US 5355397 A
Utilization circuits, such as logic chip circuits, are prevented from receiving the initial one or more pulses of a train of clock pulses produced after the master system clock is started, while the pulses of that train occurring thereafter are coupled to the utilization circuit. This prevents the skew usually present between the initial pulses of the train relative to the subsequent train pulses from adversely effecting operation of the utilization circuits. This clock swallowing preferably blocks a certain predetermined number of initial clock pulses from reaching the rest of the circuitry, although the system is adaptable to allow preselection of the number of such swallowed pulses.
1. A method of preventing skew of at least an initial clock pulse of a train of clock pulses from a clock source from effecting functional operation of a utilization circuit, the method comprising the steps of:
enabling the clock source to begin producing a train of clock pulses and a train of delayed clock pulses,
blocking at least the first of the pulses of the train of clock pulses produced by the clock source from reaching the utilization circuit,
blocking at least the first of the pulses of the train of delayed clock pulses produced by the clock source from reaching the utilization circuit.
counting a predetermined number of clock pulses from the clock source, and
responding to the occurrence of said predetermined number of clock pulses pursuant to said counting step for coupling said clock pulses and said delayed clock pulses to the utilization circuit thereafter.
2. Apparatus for preventing skew of at least an initial clock pulse of a train of clock pulses from a clock source from effecting functional operation of a utilization circuit comprising:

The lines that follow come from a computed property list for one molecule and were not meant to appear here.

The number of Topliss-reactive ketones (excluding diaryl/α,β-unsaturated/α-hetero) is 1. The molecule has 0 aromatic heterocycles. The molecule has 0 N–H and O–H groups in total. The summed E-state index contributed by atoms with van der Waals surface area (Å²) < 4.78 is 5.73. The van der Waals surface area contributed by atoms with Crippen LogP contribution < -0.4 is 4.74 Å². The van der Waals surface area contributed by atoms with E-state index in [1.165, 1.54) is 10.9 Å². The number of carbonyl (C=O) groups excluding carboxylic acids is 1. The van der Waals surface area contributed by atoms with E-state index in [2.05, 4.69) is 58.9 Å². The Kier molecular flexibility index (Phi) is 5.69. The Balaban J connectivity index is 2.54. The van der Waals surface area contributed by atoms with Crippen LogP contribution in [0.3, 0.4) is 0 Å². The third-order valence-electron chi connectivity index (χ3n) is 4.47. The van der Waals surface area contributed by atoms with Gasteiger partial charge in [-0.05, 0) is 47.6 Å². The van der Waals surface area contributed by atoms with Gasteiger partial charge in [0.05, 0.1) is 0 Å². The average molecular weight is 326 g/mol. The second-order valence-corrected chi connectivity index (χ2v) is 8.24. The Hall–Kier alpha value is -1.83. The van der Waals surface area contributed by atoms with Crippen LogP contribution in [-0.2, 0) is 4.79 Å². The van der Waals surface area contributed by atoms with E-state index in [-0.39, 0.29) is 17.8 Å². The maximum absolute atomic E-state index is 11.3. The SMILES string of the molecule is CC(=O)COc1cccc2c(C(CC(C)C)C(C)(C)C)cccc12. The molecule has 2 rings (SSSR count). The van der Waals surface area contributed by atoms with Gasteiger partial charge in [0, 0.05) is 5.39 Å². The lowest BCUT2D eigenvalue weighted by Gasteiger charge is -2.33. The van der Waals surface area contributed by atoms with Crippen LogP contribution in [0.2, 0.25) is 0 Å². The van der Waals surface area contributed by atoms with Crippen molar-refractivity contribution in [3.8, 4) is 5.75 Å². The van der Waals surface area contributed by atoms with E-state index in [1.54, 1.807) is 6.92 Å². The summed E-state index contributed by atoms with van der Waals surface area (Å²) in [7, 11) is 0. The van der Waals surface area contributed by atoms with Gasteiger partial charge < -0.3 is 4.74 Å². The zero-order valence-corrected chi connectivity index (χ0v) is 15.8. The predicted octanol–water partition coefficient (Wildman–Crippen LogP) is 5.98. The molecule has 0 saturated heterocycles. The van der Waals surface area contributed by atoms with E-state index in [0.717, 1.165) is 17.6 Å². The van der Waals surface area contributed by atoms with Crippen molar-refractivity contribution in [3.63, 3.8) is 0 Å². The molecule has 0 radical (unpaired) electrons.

means enabling said clock source to begin producing a train of clock pulses at a first terminal and a train of delayed clock pulses at a second terminal,
counter memos coupled to said first terminal for receiving the pulses of said train of pulses for producing a first output signal in response to reception of a predetermined number of clock pulses from said clock source and a second output signal at a predetermined time subsequent to said first output signal,
first means enabled by said counter means first output signal for coupling said first terminal clock pulses to the utilization circuit thereafter, and
second means enabled by said second output signal for coupling said second terminal delayed clock pulses to the utilization circuit.
3. Apparatus in accordance with claim 2 wherein said counter means includes a plurality of stages the counting sequential clock pulses.
4. Apparatus in accordance with claim 3 wherein said counter means includes means for selecting the output of one of said plurality of stages for enabling said utilization circuit coupling means.
1. Field of the Invention
This invention relates to computers and data processing systems which include apparatus and methods for preventing skew between the initial pulses of a train of clock pulses from adversely effecting the operation of circuits dependent upon such clock pulses. The present invention is directed to apparatus and methods for introducing a train of clock pulses to functional circuitry with minimal or no skew between the pulses produced immediately after start up of a master clock or oscillator. More particularly, the present invention relates to methods and apparatus for removing skew from the initial sequence of clock pulses in a train of clock pulses generated by a master clock. This invention is especially useful in an environment of a computer system employing multiple processors which are concurrently operable and require close coordination of their data processing functions with each other.
2. Description of the Prior Art
Multiprocessor computer systems are dependent upon arrival of system clock pulses from a master clock at the utilization circuits with a minimum of variation in timing between pulses and with reliably consistent clock pulse quality. There are two forms of skew between clock pulses which create problems with the system operation. This includes skew between pulses within the train of clock pulses, and skew between the time of arrival of a given clock pulse at a plurality of utilization circuits. The present invention is primarily concerned with the former skew.